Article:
Conjoined Twins
Conjoined Twins
ESP_020894_1395  Science Theme: Landscape Evolution
This image shows a remarkable double crater with a shared rim and North-South trending ejecta deposits. These two craters must have formed simultaneously.

The bolide may have consisted of two objects of the same mass that were loosely connected, perhaps similar to comet 103P/Hartley 2, which the Deep Impact spacecraft (EPOXI mission) encountered on 4 November 2010 (see here). Many more asteroids than comets impact Mars, but asteroids also come in double shapes, like asteroid Itokawa explored by the Japanese Huyabusa mission. The bolide must have separated into two distinct pieces prior to impact in order for two craters to be recognizable.

Written by: Alfred McEwen  (9 February 2011)
Acquisition date
10 January 2011

Local Mars time

Latitude (centered)

Longitude (East)

Spacecraft altitude
250.0 km (155.4 miles)

Original image scale range
50.0 cm/pixel (with 2 x 2 binning) so objects ~150 cm across are resolved

Map projected scale
50 cm/pixel and North is up

Map projection

Emission angle

Phase angle

Solar incidence angle
55°, with the Sun about 35° above the horizon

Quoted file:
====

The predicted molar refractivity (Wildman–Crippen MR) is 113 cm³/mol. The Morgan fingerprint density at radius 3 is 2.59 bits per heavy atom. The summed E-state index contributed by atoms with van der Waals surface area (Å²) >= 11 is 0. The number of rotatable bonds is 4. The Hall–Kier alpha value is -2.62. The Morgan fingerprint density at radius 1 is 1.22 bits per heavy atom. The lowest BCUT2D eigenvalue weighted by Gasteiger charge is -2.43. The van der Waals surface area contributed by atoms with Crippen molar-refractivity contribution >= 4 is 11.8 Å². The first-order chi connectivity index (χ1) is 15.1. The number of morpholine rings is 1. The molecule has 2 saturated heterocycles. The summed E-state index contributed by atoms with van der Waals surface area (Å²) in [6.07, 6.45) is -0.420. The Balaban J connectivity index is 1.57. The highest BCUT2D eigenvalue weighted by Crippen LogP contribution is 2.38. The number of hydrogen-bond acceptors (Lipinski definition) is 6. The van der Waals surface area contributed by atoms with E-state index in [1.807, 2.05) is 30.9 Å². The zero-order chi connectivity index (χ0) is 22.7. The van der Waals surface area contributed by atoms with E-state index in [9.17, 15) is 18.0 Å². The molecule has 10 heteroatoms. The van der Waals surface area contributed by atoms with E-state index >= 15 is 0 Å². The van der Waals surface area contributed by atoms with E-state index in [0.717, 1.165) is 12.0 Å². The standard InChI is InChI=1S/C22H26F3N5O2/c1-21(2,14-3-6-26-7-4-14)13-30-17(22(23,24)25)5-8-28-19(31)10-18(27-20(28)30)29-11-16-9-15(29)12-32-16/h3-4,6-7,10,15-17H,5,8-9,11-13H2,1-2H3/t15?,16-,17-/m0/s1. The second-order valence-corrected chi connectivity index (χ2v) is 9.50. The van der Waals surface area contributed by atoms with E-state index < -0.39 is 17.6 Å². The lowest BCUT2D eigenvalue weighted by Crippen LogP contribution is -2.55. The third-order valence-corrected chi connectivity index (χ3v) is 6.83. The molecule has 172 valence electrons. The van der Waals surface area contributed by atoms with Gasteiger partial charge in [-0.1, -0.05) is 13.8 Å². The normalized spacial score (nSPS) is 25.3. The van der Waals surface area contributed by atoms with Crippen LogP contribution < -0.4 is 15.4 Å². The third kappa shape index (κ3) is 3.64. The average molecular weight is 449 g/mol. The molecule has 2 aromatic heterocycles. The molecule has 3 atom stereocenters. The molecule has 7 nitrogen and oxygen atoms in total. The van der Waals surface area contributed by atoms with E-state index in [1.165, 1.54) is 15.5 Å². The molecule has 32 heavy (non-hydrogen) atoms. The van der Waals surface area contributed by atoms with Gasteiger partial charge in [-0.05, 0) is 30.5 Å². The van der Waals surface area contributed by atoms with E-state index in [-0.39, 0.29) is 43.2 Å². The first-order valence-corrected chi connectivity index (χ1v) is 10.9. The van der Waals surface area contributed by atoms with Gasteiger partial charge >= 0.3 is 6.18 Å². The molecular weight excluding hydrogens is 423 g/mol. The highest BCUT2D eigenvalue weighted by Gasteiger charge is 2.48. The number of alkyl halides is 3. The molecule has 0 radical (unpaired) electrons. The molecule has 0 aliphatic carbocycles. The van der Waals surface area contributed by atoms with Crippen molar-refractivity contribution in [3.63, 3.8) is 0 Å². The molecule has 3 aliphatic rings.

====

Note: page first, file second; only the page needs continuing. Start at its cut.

Solar longitude
214.7°, Northern Autumn

For non-map projected images
North azimuth:  96°
Sub-solar azimuth:  17.7°
Black and white
map projected  non-map

IRB color
map projected  non-map

Merged IRB
map projected

Merged RGB
map projected

RGB color
non-map projected

Black and white
map-projected   (120MB)

IRB color
map-projected   (56MB)

Black and white
map-projected  (47MB)
non-map           (81MB)

IRB color
map projected  (14MB)
non-map           (61MB)

Merged IRB
map projected  (111MB)

Merged RGB
map-projected  (107MB)

RGB color
non map           (61MB)
B&W label
Color label
Merged IRB label
Merged RGB label
EDR products

IRB: infrared-red-blue
RGB: red-green-blue
About color products (PDF)

Black & white is 5 km across; enhanced color about 1 km
For scale, use JPEG/JP2 black & white map-projected images

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NASA’s Jet Propulsion Laboratory, a division of the California Institute of Technology in Pasadena, Calif., manages the Mars Reconnaissance Orbiter for NASA’s Science Mission Directorate, Washington. The HiRISE camera was built by Ball Aerospace and Technology Corporation and is operated by the University of Arizona.